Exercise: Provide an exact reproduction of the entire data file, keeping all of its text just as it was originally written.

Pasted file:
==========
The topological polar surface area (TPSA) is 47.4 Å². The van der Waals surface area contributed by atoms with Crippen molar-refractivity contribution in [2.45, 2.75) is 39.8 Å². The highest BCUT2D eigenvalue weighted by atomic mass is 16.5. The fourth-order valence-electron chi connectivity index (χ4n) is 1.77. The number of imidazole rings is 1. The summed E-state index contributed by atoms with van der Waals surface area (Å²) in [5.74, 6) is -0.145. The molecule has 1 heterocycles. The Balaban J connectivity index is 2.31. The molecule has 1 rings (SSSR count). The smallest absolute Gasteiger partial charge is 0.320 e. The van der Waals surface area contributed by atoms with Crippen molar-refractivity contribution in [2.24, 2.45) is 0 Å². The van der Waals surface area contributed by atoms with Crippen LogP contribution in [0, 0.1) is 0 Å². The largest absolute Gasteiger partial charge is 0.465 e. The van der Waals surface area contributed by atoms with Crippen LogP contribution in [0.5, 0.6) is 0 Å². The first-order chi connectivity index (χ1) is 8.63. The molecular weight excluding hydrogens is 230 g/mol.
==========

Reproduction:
The topological polar surface area (TPSA) is 47.4 Å². The van der Waals surface area contributed by atoms with Crippen molar-refractivity contribution in [2.45, 2.75) is 39.8 Å². The highest BCUT2D eigenvalue weighted by atomic mass is 16.5. The fourth-order valence-electron chi connectivity index (χ4n) is 1.77. The number of imidazole rings is 1. The summed E-state index contributed by atoms with van der Waals surface area (Å²) in [5.74, 6) is -0.145. The molecule has 1 heterocycles. The Balaban J connectivity index is 2.31. The molecule has 1 rings (SSSR count). The smallest absolute Gasteiger partial charge is 0.320 e. The van der Waals surface area contributed by atoms with Crippen molar-refractivity contribution in [2.24, 2.45) is 0 Å². The van der Waals surface area contributed by atoms with Crippen LogP contribution in [0, 0.1) is 0 Å². The largest absolute Gasteiger partial charge is 0.465 e. The van der Waals surface area contributed by atoms with Crippen LogP contribution in [0.5, 0.6) is 0 Å². The first-order chi connectivity index (χ1) is 8.63. The molecular weight excluding hydrogens is 230 g/mol.